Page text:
Archaeologists have found pottery and terracotta miniatures in Greece that show what drama masks looked like. The ancient Greeks painted theater scenes onto vases — hundreds of these pieces survive, giving us a clear picture of the masks in action. In the second photo below, you can see how the mask is considerably larger than the actor’s face.
History of the drama masks
The comedy and tragedy masks originate in ancient Greek theaters. Instead of wearing stage makeup, like we do today, actors wore a different mask for every type of character.
If you were attending a tragic play in Athens in the year 500 BC, you might see a female mask with dark hair and a thin face. You’d know instantly that this female character was a good Athenian woman with high morals. On the other hand, if the actor was wearing a female mask with a round face, red hair swept into a tall updo, and a wreath of ivy, you’d know she was a courtesan — an upper-class prostitute.3
Since the character masks were so recognizable, theatergoers knew exactly how to feel about each character — and what to expect in terms of behavior. Playwrights took this opportunity to surprise audiences. The good Athenian girl might do something devious, for example, while the courtesan might be a “hooker with a heart of gold”. (A trope that still lives on in movies like Pretty Woman.)
Those are just two examples — in his Onomasticon IV, Greek historian Julius Pollux described 44 different character masks in New Comedy plays, as well as 28 for tragedies.4
Comedy and tragedy masks in ancient Greek theater
The two drama masks come from the two types of plays that were common in ancient Greece: tragedies and comedies. The masks appeared in the Lenaia and the City Dionysia, two huge Athenian festivals celebrating Dionysos, the god of wine.
Theater competitions were a big part of the festivals — three tragedians went head to head with plays written just for the occasion, and a panel of judges picked the winner. In 486 BC, the festivals officially added a separate contest for comic plays. All of the actors were masked.
Tragedy masks were beautiful and heroic, with idealized features. They were used in plays by men like Aeschylus, Sophocles, and Euripides, who wrote about stories in Greek mythology. Greek tragedies were serious and rich in moral lessons.
In contrast, early comedy masks were often cartoonish portrayals of gods and famous citizens of Athens, according to Professor Edith Hall in a lecture at Gresham College. The masks — and the plays themselves — insulted and mocked these prominent people. They delighted the now-drunk audiences with sharp political and social commentary.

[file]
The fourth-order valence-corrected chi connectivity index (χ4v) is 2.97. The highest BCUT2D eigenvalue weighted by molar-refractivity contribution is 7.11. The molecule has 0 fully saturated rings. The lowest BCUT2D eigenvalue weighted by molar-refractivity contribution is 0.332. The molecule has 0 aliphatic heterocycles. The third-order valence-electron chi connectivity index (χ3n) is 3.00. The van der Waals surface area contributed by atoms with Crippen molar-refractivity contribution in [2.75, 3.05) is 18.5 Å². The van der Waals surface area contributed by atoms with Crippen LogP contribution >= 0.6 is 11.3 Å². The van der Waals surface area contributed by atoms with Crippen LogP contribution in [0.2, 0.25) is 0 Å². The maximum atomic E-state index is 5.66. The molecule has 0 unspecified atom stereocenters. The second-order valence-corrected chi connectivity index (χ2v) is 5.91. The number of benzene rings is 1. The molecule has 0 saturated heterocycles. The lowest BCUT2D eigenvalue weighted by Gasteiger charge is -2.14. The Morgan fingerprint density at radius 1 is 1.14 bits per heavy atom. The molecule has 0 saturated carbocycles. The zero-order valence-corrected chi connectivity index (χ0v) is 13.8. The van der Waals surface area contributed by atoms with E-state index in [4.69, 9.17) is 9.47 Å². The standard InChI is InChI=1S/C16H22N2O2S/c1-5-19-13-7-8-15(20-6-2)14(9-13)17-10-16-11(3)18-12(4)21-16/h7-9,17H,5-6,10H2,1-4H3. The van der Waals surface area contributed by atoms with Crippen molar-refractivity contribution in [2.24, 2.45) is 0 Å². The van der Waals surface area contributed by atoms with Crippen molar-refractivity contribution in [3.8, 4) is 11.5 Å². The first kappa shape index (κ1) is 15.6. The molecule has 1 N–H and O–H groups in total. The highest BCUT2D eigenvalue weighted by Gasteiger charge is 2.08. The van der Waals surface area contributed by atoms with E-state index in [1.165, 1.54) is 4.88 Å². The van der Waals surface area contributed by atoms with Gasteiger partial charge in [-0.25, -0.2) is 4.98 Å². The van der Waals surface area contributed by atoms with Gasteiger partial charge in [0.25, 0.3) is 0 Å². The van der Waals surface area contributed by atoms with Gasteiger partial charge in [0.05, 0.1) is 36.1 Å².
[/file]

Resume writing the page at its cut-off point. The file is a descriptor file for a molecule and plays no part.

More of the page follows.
“Nobody was immune. They talked freely about sleaze, corruption, and personal toilet habits,” said Professor Hall. “…The intensity of abuse characters suffered in comic theater ensured that only robust, popular, and clever men could survive to be reelected.”
Even as these Old Comedy plays gave way to the more nuanced New Comedy plays, the Greeks continued to use a similar style of masks. As Rome started to conquer parts of the Greek world, this tradition continued.
Masks in ancient Roman theater
As Rome began its rise to power, Roman playwrights borrowed many of the ancient Greek traditions. Writers like Plautus were heavily influenced by the Greek Old Comedy and New Comedy. In Rome, theater masks were more crude, particularly in comedy plays.
Between the years 212 BC and 173 BC, mimes started to become a popular part of Roman theater. Mimes didn’t wear masks, and as audiences got used to seeing actors’ facial expressions, drama masks fell out of favor.4 Bawdy Roman theatergoers preferred the salacious subject matter of mime performances (adultery was a favorite) to the serious historic tragedies.
Masks reappeared in the theater when the art of mime evolved into the pantomime during the first century AD. In a pantomime, the lead character didn’t speak — instead, he wore a mask and danced the action. A big, singing chorus provided the music. Sound familiar? That’s because modern musicals and ballet both have roots in ancient Roman pantomime.
Over time, masks disappeared entirely from the Roman theater. They remained an important symbol, however, decorating buildings and works of art for centuries to come. The comedy and tragedy theme has been reinterpreted and simplified, evolving into the laughing and crying masks we know today. Modern versions pop up in a range of cultural settings, including the series Family Guy.
 Smith, Kendall K. Harvard Studies in Classical Philology. Department of the Classics, Harvard Unviersity, 1905, pp. 123-164.
 Sinclair, Andrea. “Unmasking Ancient Colour; Colour and the Classical Theatre Mask.” Ancient Planet Online Journal, vol. 4, 2014, pp. 42-61.
 Green, Richard, Eric Handley. Images of the Greek Theater. University of Texas Press, 1995.
 Bieber, Margarete. The History of Greek and Roman Theater. Princeton University Press, 1961.